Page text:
This study was carried out to identify the Salmonella serotypes causing high mortality in chickens in Lagos, Ogun and Oyo states, Nigeria. Chickens presented for postmortem examination during disease outbreaks that were characterised by high mortality (40 per cent to 80 per cent) in poultry farms in the study area were examined from January to December, 2013. Samples of the lungs, heart, liver, spleen, kidneys, proventriculus, intestine and caecum were collected from suspected cases of salmonellosis, for bacterial culture and identification. Salmonella isolates were confirmed using PCR and serotyped using the Kauffman-White scheme. Twenty-six day-old pullets were raised to two weeks and inoculated orally with 0.2 mL of 1×108 colony forming units of Salmonella Zega identified in the present study to determine their pathogenicity, while another 26 served as control. The Salmonella serotypes were S Zega (n=13; 35.14 per cent), Salmonella Kentucky (n=9; 24.32 per cent), Salmonella Herston (n=6; 16.22 per cent), Salmonella Nima (n=4; 10.81 per cent), Salmonella Telelkebir (n=3; 8.11 per cent), Salmonella Colindale (n=1; 2.70 per cent) and Salmonella Tshiongwe (n=1; 2.70 per cent). Clinical signs in both natural and experimental infections were acute (70 per cent) and chronic (30 per cent), and included weakness, anorexia, yellowish diarrhoea, pasted vents, somnolescence and mortality, while gross lesions showed marked pulmonary congestion and oedema, necrotic foci in the myocardium; the liver, spleen and kidneys were markedly enlarged and had subcapsular multifocal necrosis. There were catarrhal proventriculitis and enteritis, and haemorrhagic typhlitis. While most of the serotypes identified in the present study have been isolated from poultry sources from commercial farms in Nigeria, to the best of the authors' knowledge, they have not been previously reported to cause high mortality in chickens in the study area.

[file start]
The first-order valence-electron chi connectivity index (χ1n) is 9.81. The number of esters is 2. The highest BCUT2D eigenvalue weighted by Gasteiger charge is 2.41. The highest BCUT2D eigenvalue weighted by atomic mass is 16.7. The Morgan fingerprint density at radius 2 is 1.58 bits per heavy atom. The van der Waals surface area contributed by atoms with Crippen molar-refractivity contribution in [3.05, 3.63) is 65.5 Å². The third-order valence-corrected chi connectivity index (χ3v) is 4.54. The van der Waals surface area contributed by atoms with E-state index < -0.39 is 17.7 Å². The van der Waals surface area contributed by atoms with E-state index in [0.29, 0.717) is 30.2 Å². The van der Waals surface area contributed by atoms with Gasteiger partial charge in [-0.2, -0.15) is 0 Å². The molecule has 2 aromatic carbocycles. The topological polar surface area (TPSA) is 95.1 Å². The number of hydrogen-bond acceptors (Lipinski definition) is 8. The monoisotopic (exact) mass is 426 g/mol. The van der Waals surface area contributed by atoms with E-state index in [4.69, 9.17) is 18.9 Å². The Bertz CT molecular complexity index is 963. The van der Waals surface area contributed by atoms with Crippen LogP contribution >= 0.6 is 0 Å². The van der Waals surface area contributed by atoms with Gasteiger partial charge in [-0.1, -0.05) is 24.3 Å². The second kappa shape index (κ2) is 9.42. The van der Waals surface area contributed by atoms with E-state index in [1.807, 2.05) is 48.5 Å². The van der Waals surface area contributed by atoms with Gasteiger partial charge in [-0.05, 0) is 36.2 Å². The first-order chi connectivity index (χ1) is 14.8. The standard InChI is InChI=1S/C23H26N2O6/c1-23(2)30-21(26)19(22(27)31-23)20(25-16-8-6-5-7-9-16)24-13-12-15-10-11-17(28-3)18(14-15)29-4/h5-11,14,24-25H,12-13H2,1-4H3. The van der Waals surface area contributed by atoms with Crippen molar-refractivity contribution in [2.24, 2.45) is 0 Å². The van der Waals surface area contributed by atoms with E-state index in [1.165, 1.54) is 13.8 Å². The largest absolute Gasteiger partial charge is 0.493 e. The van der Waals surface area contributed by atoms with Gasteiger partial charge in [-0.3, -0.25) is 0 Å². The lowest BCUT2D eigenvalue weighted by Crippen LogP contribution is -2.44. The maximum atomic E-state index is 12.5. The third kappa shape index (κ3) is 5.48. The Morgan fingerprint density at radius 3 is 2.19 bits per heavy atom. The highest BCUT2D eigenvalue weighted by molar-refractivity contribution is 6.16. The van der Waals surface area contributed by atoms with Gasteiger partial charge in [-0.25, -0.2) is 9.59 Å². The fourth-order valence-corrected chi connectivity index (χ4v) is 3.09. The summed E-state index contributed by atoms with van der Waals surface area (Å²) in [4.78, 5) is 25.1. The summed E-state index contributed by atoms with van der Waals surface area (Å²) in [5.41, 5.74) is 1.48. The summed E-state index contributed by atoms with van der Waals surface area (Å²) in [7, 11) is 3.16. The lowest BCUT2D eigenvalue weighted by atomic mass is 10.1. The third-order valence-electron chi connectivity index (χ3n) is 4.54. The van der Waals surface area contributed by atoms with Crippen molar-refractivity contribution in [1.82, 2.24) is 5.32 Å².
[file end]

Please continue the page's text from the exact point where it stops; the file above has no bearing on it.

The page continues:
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Poultry farming has contributed to the economy of many countries and accounts for 25 per cent of local meat production in Nigeria.1 2 However, productivity of poultry is faced with various disease challenges.3 4 Among the poultry diseases, salmonellosis caused by Salmonella enterica is one of the most important bacterial diseases posing serious challenge to poultry production worldwide.3–5